Introduction to my letter to an artist

IMPORTANT: Please realize that this short introduction to my letter to an artist, and the letter itself (entitled, The Treachery of Abstraction), are both adopted from a printed collection of essays. As such, both will often refer to other content inside the printed version from which they are taken. Therefore, you’ll be encountering a mix of references such as “in this essay.”


Also, having been taken from a printed document, they include reminders that the reader is currently viewing these little black letter-forms on a reflecting substrate – on the printed pages of a book. Of course, that particular reference will not apply here either since you’re viewing these tiny black shapes on your computer monitor right now via projecting light vs. reflecting light. Correct?

The "page 4" tab under this menu selection will take you to an expanded version of my letter that I directed to three artists a few years ago. This full letter will provide a brief insight into the logic that is, in part, shaping the byproducts of my latest experiments. I believe it will also give you a better glimpse into one of the more challenging ramifications of our new subject matter under investigation, as it directly relates to some of my images as referenced in the actual letter itself.

Important: The introduction below is intended to validate my assertions made in The Treachery of Abstraction.

An alternative strategy

As a critical part of our investigations, we’re necessarily going to be expanding upon our modern (but somewhat restricting) conceptions of the word image. We’ll do this in order to help us identify the place from where – and perhaps even why – that critical thingness that comprises visual art most likely evolved. But for now, try to momentarily accept that the popular word image can refer equally to three related conditions as listed below. We’ll go into more detail later as to why it benefits us to temporarily update our definitions. For starters, these considerations will eventually help us better understand its relationship to hominid’s own origin and cosmetically advancing appearance.


Before reading the letter – The Treachery Of Abstraction – please consider these three definitions of image:


1) The original formulation of a thing by nature before it is factually perceived by a flanking entity.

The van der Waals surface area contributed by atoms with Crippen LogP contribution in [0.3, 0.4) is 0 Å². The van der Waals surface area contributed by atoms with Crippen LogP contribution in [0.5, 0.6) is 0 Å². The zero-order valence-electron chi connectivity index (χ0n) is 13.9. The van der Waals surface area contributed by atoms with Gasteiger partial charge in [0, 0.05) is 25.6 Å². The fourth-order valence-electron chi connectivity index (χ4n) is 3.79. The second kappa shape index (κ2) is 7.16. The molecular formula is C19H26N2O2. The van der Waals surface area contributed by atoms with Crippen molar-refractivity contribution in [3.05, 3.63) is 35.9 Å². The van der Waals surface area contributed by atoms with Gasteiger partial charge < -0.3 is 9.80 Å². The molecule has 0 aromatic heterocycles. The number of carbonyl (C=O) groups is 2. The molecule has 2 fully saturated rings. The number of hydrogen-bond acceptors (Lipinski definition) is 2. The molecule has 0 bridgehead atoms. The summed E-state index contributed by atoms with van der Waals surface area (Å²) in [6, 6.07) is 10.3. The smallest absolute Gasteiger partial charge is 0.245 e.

2) The mental duplication of a thing by nature as conceived through nature's performance of consciousness.

3) The subsequent rendition of a thing by nature in response to a perceived presence within nature.


As I mentioned, the importance of these considerations will be discussed in more detail later. As you can tell right away, I’m going to insist that the structures that pragmatically allow for the portrayal of construct-image obviously had to exist before those formulations were subject to identification-as-image by consciousness.

I’m betting that this slight variation in thought will allow us to consider more effectively evolution’s primordial relationship with image. It’s even possible that our speculations could provide us with further insight into evolution’s final debut and design of the entirety of humankind.

Let’s face it. It’s natural for humans to take credit for the chronological debut of certain phenomena. This is due to our evolved ability to perceive, comprehend, and ultimately identify various stimuli as a direct result of one’s observations. In short, humans are programmed to ascribe a state of existence to certain things as they are believed to coincide with the clever perception and naming of those things; and this also includes the naming of our actual experiences of things (re: seeing, touching, hearing, etc.).

This behavior was evidenced when hominids evolved to be able to specify the distinctions between (A) one’s initial perception of stimuli from (B) a preexisting condition that allowed for that perception. Below are three questions that can activate one's inclination to establish mental specificity as it relates to that which we consider to be the "chronological existence" of things.


1) Did light exist in nature before it was perceived and subsequently named by consciousness?

2) Did color exist in nature before it was perceived and subsequently named by consciousness?

3) Did form exist in nature before it was perceived and subsequently named by consciousness?


The spirit of these inquiries might also bring to mind another popular riddle. They’re similar to asking if it’s possible for sound to exist in nature without an entity being present to interpret certain vibrations of air (a wave action involving molecules) as sound. Let’s revisit that question to demonstrate a similarity – and an important but sadly missing approach to both the question and its answer.

In most forums, it's phrased something like this: “If a tree falls in the forest and there was no one around to hear it, would it make a sound?” That’s a popular inquiry for sure. And we already know the answer according to science. But the question innocently distracts us from identifying any other hidden and possibly critical dimension of inquiry. It seems that the correct answer is meant to pedantically quell the thirst of one’s otherwise natural curiosity. That is to say, the correct answer offers us an extremely high degree of finality, the same of which is provided by the words The End; or better yet, End of Discussion. Could there be any benefit for artists to rethink that riddle today from a different perspective?